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In this week’s Commercial Awareness update we discuss the markets as tech stocks rise, EU negotiations, what will happen to taxes after the election and is the UK economy facing a delayed Brexit slowdown?
1. Market watch
Tech stocks are flying
It was a strong week for the technology sector as a number of leading firms reported better than expected results for the first quarter of 2017. The tech-heavy American stock exchange Nasdaq reaches new highs after Amazon, Alphabet (who own Google) and Paypal exceeded their expectations last week. Nasdaq is 13% up in 2017, largely thanks to the performance of these huge technology companies. Amazon saw their stocks rise 4.6%, after reporting excellent revenue figures and good margins in the last quarter. Meanwhile the impact of large corporations removing their adverts from Google and YouTube doesn’t appear to have been felt by Alphabet - their share price was up 3% after a strong showing in the previous quarter. Facebook and Apple are set to announce their figures later this week and the market is ready for more good news.
Boost for BP
On this side of the Atlantic, the FTSE 100 had a strong week and jumped up again when trading opened this morning. It has been boosted by BP beating predictions in the first quarter of this year. The oil industry has struggled in the recent years, but the rise in oil prices and increased production has helped BP return to profit. The oil firm posted a loss of $485 million in 2016, but bounced back last quarter with a $1.4 billion profit. Oil prices crashed in the previous year but have been trading around 35% higher in 2017, hence the significant boost for profits. BP has invested heavily in new projects this year, including in the Middle East, which will significantly increase their output - they aim to produce 800,000 barrels of oil more per year in 2020. In the US, energy companies ExxonMobil and Chevron have also announced strong results for the quarter.
Questions to ask yourself… Why did the tech sector do so well last quarter? What disadvantages are there to rising oil prices?
2. British growth slows
There were signs the UK economy is starting to slow down in the first quarter of 2017 and Gross Domestic Product (GDP) fell more than expected to 0.3%. In the previous quarter GDP grew by 0.7%, making the new figures a worrying sign for the government. Many suggest this is part of the delayed ‘Brexit slowdown’ caused by rising inflation and a lack of consumer confidence. Figures suggest the retail and leisure sectors have been hit by consumers having less disposable income due to rising prices. Last quarter’s figures aren’t a disaster for the economy but could indicate bigger problems ahead. With inflation set to continue rising and uncertainty over Brexit, the situation is likely to get worse before it gets better.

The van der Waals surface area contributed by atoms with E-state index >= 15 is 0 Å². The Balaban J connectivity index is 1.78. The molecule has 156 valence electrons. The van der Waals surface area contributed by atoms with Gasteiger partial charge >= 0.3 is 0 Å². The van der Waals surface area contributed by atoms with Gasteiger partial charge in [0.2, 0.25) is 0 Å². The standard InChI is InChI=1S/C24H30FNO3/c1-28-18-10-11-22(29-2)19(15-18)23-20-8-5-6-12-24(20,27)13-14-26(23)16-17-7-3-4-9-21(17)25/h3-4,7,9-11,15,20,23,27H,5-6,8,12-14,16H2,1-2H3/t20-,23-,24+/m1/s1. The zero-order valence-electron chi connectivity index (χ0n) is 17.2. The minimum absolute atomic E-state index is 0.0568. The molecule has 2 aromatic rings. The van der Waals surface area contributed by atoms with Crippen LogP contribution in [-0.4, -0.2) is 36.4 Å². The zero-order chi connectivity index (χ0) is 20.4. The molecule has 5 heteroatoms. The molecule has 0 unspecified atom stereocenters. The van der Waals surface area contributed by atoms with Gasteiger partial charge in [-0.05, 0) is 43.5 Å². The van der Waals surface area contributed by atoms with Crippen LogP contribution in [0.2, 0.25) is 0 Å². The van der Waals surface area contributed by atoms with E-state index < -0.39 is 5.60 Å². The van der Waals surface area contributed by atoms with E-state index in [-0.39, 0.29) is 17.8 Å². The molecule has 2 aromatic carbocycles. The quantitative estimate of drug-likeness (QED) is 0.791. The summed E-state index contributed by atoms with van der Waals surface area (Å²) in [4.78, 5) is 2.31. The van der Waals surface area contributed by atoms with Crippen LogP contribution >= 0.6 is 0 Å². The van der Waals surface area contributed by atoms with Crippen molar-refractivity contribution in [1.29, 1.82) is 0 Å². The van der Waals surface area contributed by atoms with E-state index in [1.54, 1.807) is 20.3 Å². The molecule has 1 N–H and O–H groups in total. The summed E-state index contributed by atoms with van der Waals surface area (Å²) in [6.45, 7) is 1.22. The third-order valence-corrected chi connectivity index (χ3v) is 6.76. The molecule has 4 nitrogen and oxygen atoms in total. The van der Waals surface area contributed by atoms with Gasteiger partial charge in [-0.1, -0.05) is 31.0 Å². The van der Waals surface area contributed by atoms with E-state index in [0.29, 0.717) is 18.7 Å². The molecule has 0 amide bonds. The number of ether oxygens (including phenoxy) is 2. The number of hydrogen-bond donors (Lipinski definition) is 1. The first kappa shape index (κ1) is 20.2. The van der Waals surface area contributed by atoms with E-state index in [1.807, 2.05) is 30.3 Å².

Last week, however, it wasn’t all bad news for the UK economy. Growth in the manufacturing sector reached a three year high in April. The manufacturing purchasing managers’ index (PMI) rose to 57.3 - significantly higher than the 54 experts were forecasting. The manufacturing sector has been boosted by the declining value of the pound, which has made exports cheaper. Even after the UK triggered Article 50, there hasn’t been any changes to trade agreements as of yet, allowing manufacturers to benefit.
Questions to ask yourself… Is this the start of a ‘Brexit slowdown’? How will Brexit effect the manufacturing sector?
3. EU agree strategy
The remaining 27 EU countries have all agreed to the draft guidelines for negotiations with the UK. At a summit in Brussels, it took the delegates 15 minutes to unanimously accept the proposed strategy surrounding Britain leaving the EU. In the guidelines, the EU will not start negotiating a trade deal until the ‘divorce settlement’ has been agreed and there has been a deal reached on the rights of EU citizens currently living in the UK. Theresa May wanted these negotiations to happen at the same time to speed up the trade deal process, but this is now highly unlikely to happen.
The negotiations are set to start after the new government is elected on 8th June. There have been recent reports in the media that Theresa May clashed with Commission president Jean-Claude Juncker at a Downing Street dinner last week - whether this is an over-exaggeration or not, it’s very clear there are at least two tough years of negotiation to come.
Questions to ask yourself… Is the UK in a strong position when entering the negotiations? How could the election result change Britain’s strategy in these negotiations?
4. Election question: Should the Conservatives keep the “tax lock”?
While all parties hit the campaign trails in preparation for the general election, taxation appears to be a key topic of debate. In 2015, the Conservatives committed to not raising income tax, National Insurance or VAT until 2020 - known as the "tax lock". There have been signs that the new government will not make the same promise. Many commentators have highlighted how inflexible the policy is during a time when the Chancellor needs all options open to him in order to steer the economy in the right direction and cut the deficit. On the weekend Theresa May committed to not raising VAT in the next parliament, but would not make the same promise on income tax and National Insurance.
Labour leader Jeremy Corbyn has highlighted his commitment to raising taxes so a potential Labour government can increase funding to the NHS, nationalise rail services and reverse some of the spending cuts under the Tory government. Pledging to raise taxes is usually an unpopular policy direction, but many feel the government has gone too far with their cuts to welfare. Could Corbyn’s stance be a vote winner come 8th June?